While Chambers led by a wide margin in terms of fundraising, he ranked behind others when it came to the amount of cash on hand. Braun reported having the most money left, with just over $4 million, followed closely by Crouch, who had $3.8 million. Chambers’ $2.9 million still outpaced Doden and Hill, who reported $1 million and $123,000, respectively.

But Chambers is also the only candidate who has never run for election before and he jumped into the race in August after the last filing deadline, meaning his campaign coffers started at zero.

Comparatively, here’s where his competitors stood in July:

  • Braun with $4.6 million
  • Crouch with $3.9 million
  • Doden with $3.8 million
  • Hill with $19,000

In a release, Crouch reiterated her promise to cut the state’s income tax to zero while highlighting the slew of endorsements she’d received from local and county office holders.

“Our campaign has the boldest ideas, the most miles traveled and clearly will have the necessary resources to fight all the way through to the primary election,” Crouch said in a statement.

Other gubernatorial candidates

The report for underdog candidate Jamie Reitenour, a Republican, was posted on the Secretary of State’s website on Wednesday later than the others and paled in comparison to other Republicans.

According to the 2023 report, Reitenour started with $5,000, raised $24,000 and spent $14,000 with nearly $15,000 left to spend.

The eventual Republican nominee won’t be the only contender on the November ballot for governor and will have to weather a challenge from both a Democrat and a Libertarian to win the office.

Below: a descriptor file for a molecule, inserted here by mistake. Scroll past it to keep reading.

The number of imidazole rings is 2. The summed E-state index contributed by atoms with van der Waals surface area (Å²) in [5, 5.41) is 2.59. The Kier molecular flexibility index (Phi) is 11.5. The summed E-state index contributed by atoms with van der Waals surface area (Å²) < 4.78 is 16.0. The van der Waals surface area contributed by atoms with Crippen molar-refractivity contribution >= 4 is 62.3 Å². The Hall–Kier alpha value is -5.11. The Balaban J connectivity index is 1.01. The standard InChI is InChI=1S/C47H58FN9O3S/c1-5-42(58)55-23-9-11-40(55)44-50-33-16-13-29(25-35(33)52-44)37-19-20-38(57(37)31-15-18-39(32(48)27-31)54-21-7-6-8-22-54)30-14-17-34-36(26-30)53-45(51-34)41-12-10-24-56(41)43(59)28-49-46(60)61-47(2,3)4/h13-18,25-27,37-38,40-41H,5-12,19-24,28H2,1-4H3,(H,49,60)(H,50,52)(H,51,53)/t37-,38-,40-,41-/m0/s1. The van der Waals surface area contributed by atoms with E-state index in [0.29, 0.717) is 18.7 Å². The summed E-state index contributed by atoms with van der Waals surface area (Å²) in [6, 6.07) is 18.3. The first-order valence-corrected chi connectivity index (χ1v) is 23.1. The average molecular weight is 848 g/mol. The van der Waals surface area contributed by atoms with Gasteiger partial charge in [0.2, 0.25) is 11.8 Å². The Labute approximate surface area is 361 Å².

For the second half of 2023, Democrat Jennifer McCormick reported starting with $168,000 and raising $150,000 in contributions. The former Superintendent of Public Instruction — and former Republican — spent just under $117,000 and ended the year with over $201,000 in the bank.

Mainstream party candidates, including McCormick and all of the Republicans, need to gather 4,500 signatures to appear on the ballot, including 500 signatures from each of Indiana’s nine congressional districts.

Libertarian Donald Rainwater made state history when he won 11.4% of the vote in 2020 as a third-party candidate, and reported starting with $12,000 cash. He raised nearly $3,000 and spent nearly $2,000, ending with just over $13,000. Libertarians nominate their party contender for governor through the convention process.

Other races on the 2024 ballot

In the other races reporting their campaign finances to the Secretary of State’s office on Wednesday, none have primaries. Both Republicans and Democrats nominate their candidates for attorney general and lieutenant governor in a summer convention.

That hasn’t stopped conservative Noblesville pastor Micah Beckwith from fundraising as lieutenant governor.

He started the second half of 2023 with $17,000, collected nearly $66,000 in contributions and spent $49,000 — leaving him with $33,000 in 2024.

In order to fundraise, candidates create a campaign finance committee with the Secretary of State’s office but contenders file to run in their state conventions with their respective parties.

Incumbent Attorney General Todd Rokita defeated Hill in a 2020 convention upset, following Hill’s license suspension after the disciplinary commission ruled he had committed battery. Rokita faces his own challenges with the disciplinary commission following inflammatory comments about an Indianapolis doctor who provided an abortion to a 10-year-old rape victim.

Rokita, who has held several political offices, started the reporting cycle with $893,000 cash and reported nearly $350,000 in campaign contributions. After spending $161,000, he has more than $1 million in cash on hand.

Two Democrats have announced their intention to run for attorney general: Destiny Wells, who lost to Diego Morales in the 2022 Secretary of State election, and Beth White.

Wells reported starting with zero dollars but raised just under $69,000, spent $14,000 and has $55,000 left.

White doesn’t have a campaign finance committee on the Secretary of State’s website.